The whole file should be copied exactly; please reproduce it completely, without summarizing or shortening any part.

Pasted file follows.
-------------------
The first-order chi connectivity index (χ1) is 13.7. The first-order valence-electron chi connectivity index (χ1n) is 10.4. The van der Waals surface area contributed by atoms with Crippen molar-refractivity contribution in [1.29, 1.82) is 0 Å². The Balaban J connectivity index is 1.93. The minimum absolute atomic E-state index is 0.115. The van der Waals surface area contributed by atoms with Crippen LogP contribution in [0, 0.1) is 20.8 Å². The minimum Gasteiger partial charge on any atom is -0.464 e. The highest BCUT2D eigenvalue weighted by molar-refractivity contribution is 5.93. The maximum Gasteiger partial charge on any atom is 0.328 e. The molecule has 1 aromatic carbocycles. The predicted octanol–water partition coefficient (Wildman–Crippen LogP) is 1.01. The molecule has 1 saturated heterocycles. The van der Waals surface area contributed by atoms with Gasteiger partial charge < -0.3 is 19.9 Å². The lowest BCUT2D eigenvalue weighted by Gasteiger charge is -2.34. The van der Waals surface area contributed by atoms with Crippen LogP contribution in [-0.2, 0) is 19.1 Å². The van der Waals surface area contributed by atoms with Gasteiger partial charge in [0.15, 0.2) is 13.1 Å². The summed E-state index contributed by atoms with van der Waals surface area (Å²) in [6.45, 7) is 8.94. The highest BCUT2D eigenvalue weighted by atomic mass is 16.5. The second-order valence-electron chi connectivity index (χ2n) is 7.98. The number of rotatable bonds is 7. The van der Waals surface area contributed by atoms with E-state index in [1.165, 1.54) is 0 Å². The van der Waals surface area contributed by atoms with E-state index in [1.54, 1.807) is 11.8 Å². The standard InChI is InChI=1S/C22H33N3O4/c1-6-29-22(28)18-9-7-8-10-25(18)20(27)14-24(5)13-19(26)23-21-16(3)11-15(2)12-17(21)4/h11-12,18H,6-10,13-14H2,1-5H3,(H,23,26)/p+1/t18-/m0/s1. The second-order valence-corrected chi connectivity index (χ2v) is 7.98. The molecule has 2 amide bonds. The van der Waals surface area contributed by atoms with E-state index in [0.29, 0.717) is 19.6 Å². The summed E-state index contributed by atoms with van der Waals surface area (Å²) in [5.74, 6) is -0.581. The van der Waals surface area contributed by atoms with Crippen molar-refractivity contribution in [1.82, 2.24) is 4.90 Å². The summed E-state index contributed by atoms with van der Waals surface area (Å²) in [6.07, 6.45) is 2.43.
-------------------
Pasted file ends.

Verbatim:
The first-order chi connectivity index (χ1) is 13.7. The first-order valence-electron chi connectivity index (χ1n) is 10.4. The van der Waals surface area contributed by atoms with Crippen molar-refractivity contribution in [1.29, 1.82) is 0 Å². The Balaban J connectivity index is 1.93. The minimum absolute atomic E-state index is 0.115. The van der Waals surface area contributed by atoms with Crippen LogP contribution in [0, 0.1) is 20.8 Å². The minimum Gasteiger partial charge on any atom is -0.464 e. The highest BCUT2D eigenvalue weighted by molar-refractivity contribution is 5.93. The maximum Gasteiger partial charge on any atom is 0.328 e. The molecule has 1 aromatic carbocycles. The predicted octanol–water partition coefficient (Wildman–Crippen LogP) is 1.01. The molecule has 1 saturated heterocycles. The van der Waals surface area contributed by atoms with Gasteiger partial charge < -0.3 is 19.9 Å². The lowest BCUT2D eigenvalue weighted by Gasteiger charge is -2.34. The van der Waals surface area contributed by atoms with Crippen LogP contribution in [-0.2, 0) is 19.1 Å². The van der Waals surface area contributed by atoms with Gasteiger partial charge in [0.15, 0.2) is 13.1 Å². The summed E-state index contributed by atoms with van der Waals surface area (Å²) in [6.45, 7) is 8.94. The highest BCUT2D eigenvalue weighted by atomic mass is 16.5. The second-order valence-electron chi connectivity index (χ2n) is 7.98. The number of rotatable bonds is 7. The van der Waals surface area contributed by atoms with E-state index in [1.165, 1.54) is 0 Å². The van der Waals surface area contributed by atoms with E-state index in [1.54, 1.807) is 11.8 Å². The standard InChI is InChI=1S/C22H33N3O4/c1-6-29-22(28)18-9-7-8-10-25(18)20(27)14-24(5)13-19(26)23-21-16(3)11-15(2)12-17(21)4/h11-12,18H,6-10,13-14H2,1-5H3,(H,23,26)/p+1/t18-/m0/s1. The second-order valence-corrected chi connectivity index (χ2v) is 7.98. The molecule has 2 amide bonds. The van der Waals surface area contributed by atoms with E-state index in [0.29, 0.717) is 19.6 Å². The summed E-state index contributed by atoms with van der Waals surface area (Å²) in [5.74, 6) is -0.581. The van der Waals surface area contributed by atoms with Crippen molar-refractivity contribution in [1.82, 2.24) is 4.90 Å². The summed E-state index contributed by atoms with van der Waals surface area (Å²) in [6.07, 6.45) is 2.43.